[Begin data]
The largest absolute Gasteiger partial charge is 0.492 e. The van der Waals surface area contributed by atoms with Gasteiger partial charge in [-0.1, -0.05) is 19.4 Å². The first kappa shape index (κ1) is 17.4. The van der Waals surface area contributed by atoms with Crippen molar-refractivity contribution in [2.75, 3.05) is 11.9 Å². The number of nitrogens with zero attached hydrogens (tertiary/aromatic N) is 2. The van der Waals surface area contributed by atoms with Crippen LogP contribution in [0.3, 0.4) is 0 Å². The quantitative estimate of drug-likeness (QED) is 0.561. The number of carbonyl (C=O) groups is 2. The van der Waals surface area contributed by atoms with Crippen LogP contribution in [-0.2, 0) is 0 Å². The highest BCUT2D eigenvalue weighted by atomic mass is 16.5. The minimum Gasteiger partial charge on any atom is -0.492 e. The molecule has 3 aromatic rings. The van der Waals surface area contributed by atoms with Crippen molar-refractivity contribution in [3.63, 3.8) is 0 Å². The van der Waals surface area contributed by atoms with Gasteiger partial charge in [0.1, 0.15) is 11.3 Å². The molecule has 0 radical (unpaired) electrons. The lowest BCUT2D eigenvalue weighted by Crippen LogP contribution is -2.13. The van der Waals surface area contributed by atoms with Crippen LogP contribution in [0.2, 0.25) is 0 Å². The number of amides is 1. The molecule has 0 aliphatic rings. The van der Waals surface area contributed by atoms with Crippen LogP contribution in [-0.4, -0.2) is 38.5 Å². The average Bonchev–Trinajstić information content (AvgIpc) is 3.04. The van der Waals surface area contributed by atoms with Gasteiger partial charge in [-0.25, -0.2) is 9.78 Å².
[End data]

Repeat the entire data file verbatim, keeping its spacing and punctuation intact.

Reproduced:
The largest absolute Gasteiger partial charge is 0.492 e. The van der Waals surface area contributed by atoms with Gasteiger partial charge in [-0.1, -0.05) is 19.4 Å². The first kappa shape index (κ1) is 17.4. The van der Waals surface area contributed by atoms with Crippen molar-refractivity contribution in [2.75, 3.05) is 11.9 Å². The number of nitrogens with zero attached hydrogens (tertiary/aromatic N) is 2. The van der Waals surface area contributed by atoms with Crippen LogP contribution in [0.3, 0.4) is 0 Å². The quantitative estimate of drug-likeness (QED) is 0.561. The number of carbonyl (C=O) groups is 2. The van der Waals surface area contributed by atoms with Crippen LogP contribution in [-0.2, 0) is 0 Å². The highest BCUT2D eigenvalue weighted by atomic mass is 16.5. The minimum Gasteiger partial charge on any atom is -0.492 e. The molecule has 3 aromatic rings. The van der Waals surface area contributed by atoms with Crippen molar-refractivity contribution in [3.63, 3.8) is 0 Å². The van der Waals surface area contributed by atoms with Gasteiger partial charge in [0.1, 0.15) is 11.3 Å². The molecule has 0 radical (unpaired) electrons. The lowest BCUT2D eigenvalue weighted by Crippen LogP contribution is -2.13. The van der Waals surface area contributed by atoms with Crippen LogP contribution in [0.2, 0.25) is 0 Å². The number of amides is 1. The molecule has 0 aliphatic rings. The van der Waals surface area contributed by atoms with Crippen LogP contribution in [-0.4, -0.2) is 38.5 Å². The average Bonchev–Trinajstić information content (AvgIpc) is 3.04. The van der Waals surface area contributed by atoms with Gasteiger partial charge in [-0.25, -0.2) is 9.78 Å².